Full-time PhD students are expected to have completed and submitted their dissertation within 3 years of commencing studies. This deadline is extended to 6 years in the case of part-time students.
The Centre’s staff has consistently made time to talk with me about my work -- as well as any other concerns that arise. My supervisor has been fantastic. He helped me secure full funding for my PhD. He has also provided both academic opportunities and the chance to engage with, and contribute to, human rights practice.
Lucy Harding, MA Student 2009/10; PhD awarded 2015
Only students who have applied to and have been accepted into the programme are eligible for consideration for financial assistance. Financial assistance is available both from the university and from external funders. Some opportunities for part-time employment as tutors or lecturers may also be available. We are happy to discuss potential scholarships and other assistance with individuals after an offer of admission has been made. Please be mindful that many scholarships have early application deadlines.
In recent years, the Centre has successfully nominated and advocated on behalf of prospective students for competitively awarded university and ESRC scholarship funding. This funding, in the case of UK students, can cover tuition and provide a basic stipend. Funding for international students through these routes is more limited and generally only covers a relatively small portion of their expenses (usually some of the tuition). In all cases, students seeking funding should apply early in the academic year. Most university and ESRC funding decisions are made by April so in order to be considered a complete application is recommended by the end of January. We are happy to support applications for external funding by prospective students, for example by providing letters of support for this purpose.
The White Rose College of the Arts & Humanities (WRoCAH) is a Doctoral Training Partnership of the Universities of Leeds, Sheffield and York. It is responsible for the distribution of AHRC-funded studentships for these universities and for the coordination of a doctoral training programme. WRoCAH is able to offer over 50 AHRC studentships per year to candidates with a place for doctoral study at the Universities of Leeds, Sheffield or York.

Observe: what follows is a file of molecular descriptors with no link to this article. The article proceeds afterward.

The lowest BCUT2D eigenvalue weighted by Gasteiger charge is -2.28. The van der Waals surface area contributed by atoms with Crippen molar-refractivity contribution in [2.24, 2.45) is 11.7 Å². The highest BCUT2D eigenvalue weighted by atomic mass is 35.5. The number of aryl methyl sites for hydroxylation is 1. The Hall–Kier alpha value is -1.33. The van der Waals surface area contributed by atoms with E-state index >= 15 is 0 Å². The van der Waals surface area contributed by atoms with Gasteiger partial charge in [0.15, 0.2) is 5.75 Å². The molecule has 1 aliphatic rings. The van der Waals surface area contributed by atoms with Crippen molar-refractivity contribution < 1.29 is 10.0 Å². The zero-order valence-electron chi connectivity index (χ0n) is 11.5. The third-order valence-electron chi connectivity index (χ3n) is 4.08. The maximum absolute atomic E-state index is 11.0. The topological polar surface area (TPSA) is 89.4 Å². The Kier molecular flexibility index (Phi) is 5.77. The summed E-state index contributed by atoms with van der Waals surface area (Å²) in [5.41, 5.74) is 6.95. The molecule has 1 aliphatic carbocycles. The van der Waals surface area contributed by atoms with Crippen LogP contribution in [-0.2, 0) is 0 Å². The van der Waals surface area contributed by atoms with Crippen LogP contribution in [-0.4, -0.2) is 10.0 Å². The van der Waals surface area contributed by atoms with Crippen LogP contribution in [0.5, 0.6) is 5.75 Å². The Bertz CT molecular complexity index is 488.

Applicants for an AHRC studentship must have applied for a place of study in an eligible School, Department or Centre and may only apply for funding at one of Leeds, Sheffield or York. The studentship application form and details of how to apply are only available from the WRoCAH website.
The University has an online application process for PhD applications. Applications can be made either via the online option for the "PhD in Politics" or the "PhD in Law" depending on the student's disciplinary preference. In either case please identify the Centre (or particular staff members of the Centre) as potentially providing supervision. We strongly encourage you to discuss your interest in doctoral studies and to submit a Draft dissertation proposal (PDF , 153kb) to us before formally submitting an application.
We are happy to discuss your interest in doctoral studies with you. Please feel free to contact any of the staff of the Centre, particularly the person(s) who you would be interested in as a supervisor.
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After having worked for several years in the protection of refugees and migrants with both NGOs and the UN, I had a desire to reflect and look more deeply into some of the issues encountered on the ground. The CAHR offered me the opportunity to conduct innovative and ethical academic research that considers above all the practical outcome for the people it aims to reach.
I am particularly grateful for the support I receive from my supervisors regarding my interdisciplinary approach and the choice to apply a drama-based methodology in working with unaccompanied migrant children in South Africa.
Lena Opfermann, PhD student